Therefore, in the case of cloud computing, companies need to ensure that their cloud provider meets the regulatory mandates within their specific industry. Moreover, there are types of companies that are not allowed to be cloud-based due to severe concerns of privacy and security of their records and transactions.
According to the Dimensional Research report, increased availability of on-premises environments is the third driver why customers of on-premise software companies select on-premises (54%). Security and data protection were the first two main factors.
When there is a threat or malfunction in the operating systems in the cloud you might not have access to fix it since all data encryption is shared with a third-party provider. That’s why many businesses still do not want to transit to the cloud.
Cloud adoption: our experience
We had an interesting case of a document-generated system for a financial enterprise that required high security. It was decided to host the solution in the cloud and not on-premises and here’s why.
One of our clients, a large investment company based in London, wanted to introduce digital transformation to their enterprise. They eventually settled on a cloud-based system that could automatically generate documents, collecting data from microservices and data storage that communicate with each other. Our engineers designed server architecture and developed a back-end for this internal system, which enabled cloud adoption.
We chose the Microsoft Azure service as it was partially used by the client before and offers the necessary security protection for the client’s financial data. The solution generates letters, documents, and brochures that are required as a backup of all company operations by law. Created documents are stored in the cloud and can be accessed by users or third parties like printing companies. They have access only to the documents that they should have access to.
In case you are interested in cloud migration, we have a step-by-step guide that covers all the details one should pay attention to when devising a cloud migration strategy.
On-premises vs. cloud summary: benefits and drawbacks
We cannot reach a final verdict specifically for your business unless we evaluate your existing systems and consider your requirements and goals. Therefore, we decided to summarize the above-mentioned comparison of solutions by splitting them into pros and cons, albeit they are general ones. Nevertheless, it will guide you toward an appropriate solution. In any case, you can contact us if you need help with software development.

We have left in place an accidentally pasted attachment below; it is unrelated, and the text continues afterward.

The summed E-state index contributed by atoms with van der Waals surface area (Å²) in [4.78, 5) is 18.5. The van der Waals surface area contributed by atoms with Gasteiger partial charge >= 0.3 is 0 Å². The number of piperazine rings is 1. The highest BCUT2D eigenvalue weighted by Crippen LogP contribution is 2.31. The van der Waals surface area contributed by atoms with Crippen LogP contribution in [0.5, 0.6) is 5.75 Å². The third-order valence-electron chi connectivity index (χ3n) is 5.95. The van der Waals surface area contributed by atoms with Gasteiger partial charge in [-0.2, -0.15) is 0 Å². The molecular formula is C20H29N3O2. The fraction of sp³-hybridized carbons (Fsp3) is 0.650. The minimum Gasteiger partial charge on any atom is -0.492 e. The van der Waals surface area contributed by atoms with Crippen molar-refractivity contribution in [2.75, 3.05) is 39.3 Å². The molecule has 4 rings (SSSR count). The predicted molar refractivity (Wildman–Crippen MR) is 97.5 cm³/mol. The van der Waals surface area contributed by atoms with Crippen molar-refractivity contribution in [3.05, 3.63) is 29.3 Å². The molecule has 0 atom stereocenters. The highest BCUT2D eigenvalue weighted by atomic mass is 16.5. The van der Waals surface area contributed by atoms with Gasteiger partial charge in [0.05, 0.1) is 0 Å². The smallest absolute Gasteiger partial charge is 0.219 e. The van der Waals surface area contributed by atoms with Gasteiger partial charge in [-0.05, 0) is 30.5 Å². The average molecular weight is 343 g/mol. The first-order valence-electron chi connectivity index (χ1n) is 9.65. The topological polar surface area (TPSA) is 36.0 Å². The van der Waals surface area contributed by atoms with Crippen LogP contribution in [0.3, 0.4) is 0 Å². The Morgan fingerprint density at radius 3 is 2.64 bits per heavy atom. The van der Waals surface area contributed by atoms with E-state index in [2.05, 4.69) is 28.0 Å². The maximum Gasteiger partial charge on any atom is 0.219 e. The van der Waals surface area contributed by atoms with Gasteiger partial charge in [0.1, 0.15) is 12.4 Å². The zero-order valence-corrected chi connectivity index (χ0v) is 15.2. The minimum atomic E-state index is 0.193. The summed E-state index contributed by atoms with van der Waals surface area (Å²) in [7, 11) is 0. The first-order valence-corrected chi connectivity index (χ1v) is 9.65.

- Due to the pay-as-you-go model, capital expenditures are significantly reduced.
- Cloud providers stick to high-security measures and back up data at regular intervals.
- Your cloud infrastructure is fully maintained by cloud providers.
- Servers are located in the cloud so that you do not need to take care of deployment processes.
- The cloud approach is aimed at ensuring efficiency and a positive customer experience by permanent software updates, upgrades, and scalability opportunities.
- Cybersecurity measures are still critical to ensure successful movement to the cloud environment.
- Customization is limited.
- The total ownership may be higher due to the data recovery and extension of the data storage if the business scales up.
- If you are not planning to scale up your business, on-prem is more cost-effective and will drive maintenance spending to a minimum.
- You do not need an Internet connection to access your data since it is located on your servers.
- With experienced specialists in-house responsible for security protocols, your security systems can handle threats.
- Being a purpose-built, on-prem system is easy to tailor to specific business goals.
- Upfront capital is more expensive as well as systems’ upgrading, hardware repairing, and maintenance.
- The risk of data loss is increased since the data on the premises is stored on the internal server which can be compromised.
- You get unlimited space to scale up.
So is cloud more reliable than on-premise?
There is no precise answer. While some businesses tend to devote their systems to the cloud and scale up, others with more sensitive data are afraid of hijacking and cyber attacks. And even if an on-premises environment cannot be 100% safe, it still encourages more confidence, especially for those businesses with extra privacy concerns.
Anyway, what solution to choose depends on your specific case, goals, and business needs. Many companies in finance use hybrid cloud providers like Amazon Web Services and Microsoft Azure since they provide end-to-end encryption. We recommend consulting with a software development specialist to get expert advice.